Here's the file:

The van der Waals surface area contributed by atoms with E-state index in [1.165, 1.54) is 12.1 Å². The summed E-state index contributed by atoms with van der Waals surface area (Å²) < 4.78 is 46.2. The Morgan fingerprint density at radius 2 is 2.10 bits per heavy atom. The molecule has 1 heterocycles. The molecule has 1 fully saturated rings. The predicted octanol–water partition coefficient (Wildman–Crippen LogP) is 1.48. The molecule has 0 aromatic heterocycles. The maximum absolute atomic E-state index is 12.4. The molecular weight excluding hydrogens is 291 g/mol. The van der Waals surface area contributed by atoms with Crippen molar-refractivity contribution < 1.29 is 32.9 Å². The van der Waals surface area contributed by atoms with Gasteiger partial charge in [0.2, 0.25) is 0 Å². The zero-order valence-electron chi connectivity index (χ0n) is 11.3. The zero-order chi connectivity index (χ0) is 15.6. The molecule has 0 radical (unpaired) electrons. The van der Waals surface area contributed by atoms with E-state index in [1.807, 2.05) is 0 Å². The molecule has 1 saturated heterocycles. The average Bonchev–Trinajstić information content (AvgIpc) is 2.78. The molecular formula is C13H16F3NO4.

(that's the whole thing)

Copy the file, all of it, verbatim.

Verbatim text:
The van der Waals surface area contributed by atoms with E-state index in [1.165, 1.54) is 12.1 Å². The summed E-state index contributed by atoms with van der Waals surface area (Å²) < 4.78 is 46.2. The Morgan fingerprint density at radius 2 is 2.10 bits per heavy atom. The molecule has 1 heterocycles. The molecule has 1 fully saturated rings. The predicted octanol–water partition coefficient (Wildman–Crippen LogP) is 1.48. The molecule has 0 aromatic heterocycles. The maximum absolute atomic E-state index is 12.4. The molecular weight excluding hydrogens is 291 g/mol. The van der Waals surface area contributed by atoms with Crippen molar-refractivity contribution < 1.29 is 32.9 Å². The van der Waals surface area contributed by atoms with Gasteiger partial charge in [0.2, 0.25) is 0 Å². The zero-order valence-electron chi connectivity index (χ0n) is 11.3. The zero-order chi connectivity index (χ0) is 15.6. The molecule has 0 radical (unpaired) electrons. The van der Waals surface area contributed by atoms with E-state index in [1.807, 2.05) is 0 Å². The molecule has 1 saturated heterocycles. The average Bonchev–Trinajstić information content (AvgIpc) is 2.78. The molecular formula is C13H16F3NO4.